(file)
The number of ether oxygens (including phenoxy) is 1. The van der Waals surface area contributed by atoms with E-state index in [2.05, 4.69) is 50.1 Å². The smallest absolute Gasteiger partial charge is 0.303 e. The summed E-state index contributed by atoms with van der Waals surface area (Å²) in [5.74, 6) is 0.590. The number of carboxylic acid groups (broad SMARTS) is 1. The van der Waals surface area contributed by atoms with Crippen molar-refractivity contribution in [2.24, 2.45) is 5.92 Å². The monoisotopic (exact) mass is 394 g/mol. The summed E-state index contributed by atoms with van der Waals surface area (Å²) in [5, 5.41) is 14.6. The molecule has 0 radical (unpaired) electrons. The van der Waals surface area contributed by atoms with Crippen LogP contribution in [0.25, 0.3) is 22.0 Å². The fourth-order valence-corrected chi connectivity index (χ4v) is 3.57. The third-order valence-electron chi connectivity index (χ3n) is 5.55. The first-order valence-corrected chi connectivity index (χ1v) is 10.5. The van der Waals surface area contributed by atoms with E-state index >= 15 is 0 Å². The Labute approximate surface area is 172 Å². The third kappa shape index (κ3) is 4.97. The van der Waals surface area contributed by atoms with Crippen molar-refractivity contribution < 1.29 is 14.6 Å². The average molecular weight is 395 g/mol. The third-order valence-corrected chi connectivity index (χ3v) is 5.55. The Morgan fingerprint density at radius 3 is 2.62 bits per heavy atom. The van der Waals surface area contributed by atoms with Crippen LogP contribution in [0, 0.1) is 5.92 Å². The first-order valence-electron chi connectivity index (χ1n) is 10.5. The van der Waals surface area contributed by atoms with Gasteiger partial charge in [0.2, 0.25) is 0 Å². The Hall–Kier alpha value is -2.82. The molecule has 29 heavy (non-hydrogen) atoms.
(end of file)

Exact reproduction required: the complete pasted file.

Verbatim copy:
The number of ether oxygens (including phenoxy) is 1. The van der Waals surface area contributed by atoms with E-state index in [2.05, 4.69) is 50.1 Å². The smallest absolute Gasteiger partial charge is 0.303 e. The summed E-state index contributed by atoms with van der Waals surface area (Å²) in [5.74, 6) is 0.590. The number of carboxylic acid groups (broad SMARTS) is 1. The van der Waals surface area contributed by atoms with Crippen molar-refractivity contribution in [2.24, 2.45) is 5.92 Å². The monoisotopic (exact) mass is 394 g/mol. The summed E-state index contributed by atoms with van der Waals surface area (Å²) in [5, 5.41) is 14.6. The molecule has 0 radical (unpaired) electrons. The van der Waals surface area contributed by atoms with Crippen LogP contribution in [0.25, 0.3) is 22.0 Å². The fourth-order valence-corrected chi connectivity index (χ4v) is 3.57. The third-order valence-electron chi connectivity index (χ3n) is 5.55. The first-order valence-corrected chi connectivity index (χ1v) is 10.5. The van der Waals surface area contributed by atoms with E-state index >= 15 is 0 Å². The Labute approximate surface area is 172 Å². The third kappa shape index (κ3) is 4.97. The van der Waals surface area contributed by atoms with Crippen molar-refractivity contribution < 1.29 is 14.6 Å². The average molecular weight is 395 g/mol. The third-order valence-corrected chi connectivity index (χ3v) is 5.55. The Morgan fingerprint density at radius 3 is 2.62 bits per heavy atom. The van der Waals surface area contributed by atoms with Crippen LogP contribution in [0, 0.1) is 5.92 Å². The first-order valence-electron chi connectivity index (χ1n) is 10.5. The van der Waals surface area contributed by atoms with Gasteiger partial charge in [0.2, 0.25) is 0 Å². The Hall–Kier alpha value is -2.82. The molecule has 29 heavy (non-hydrogen) atoms.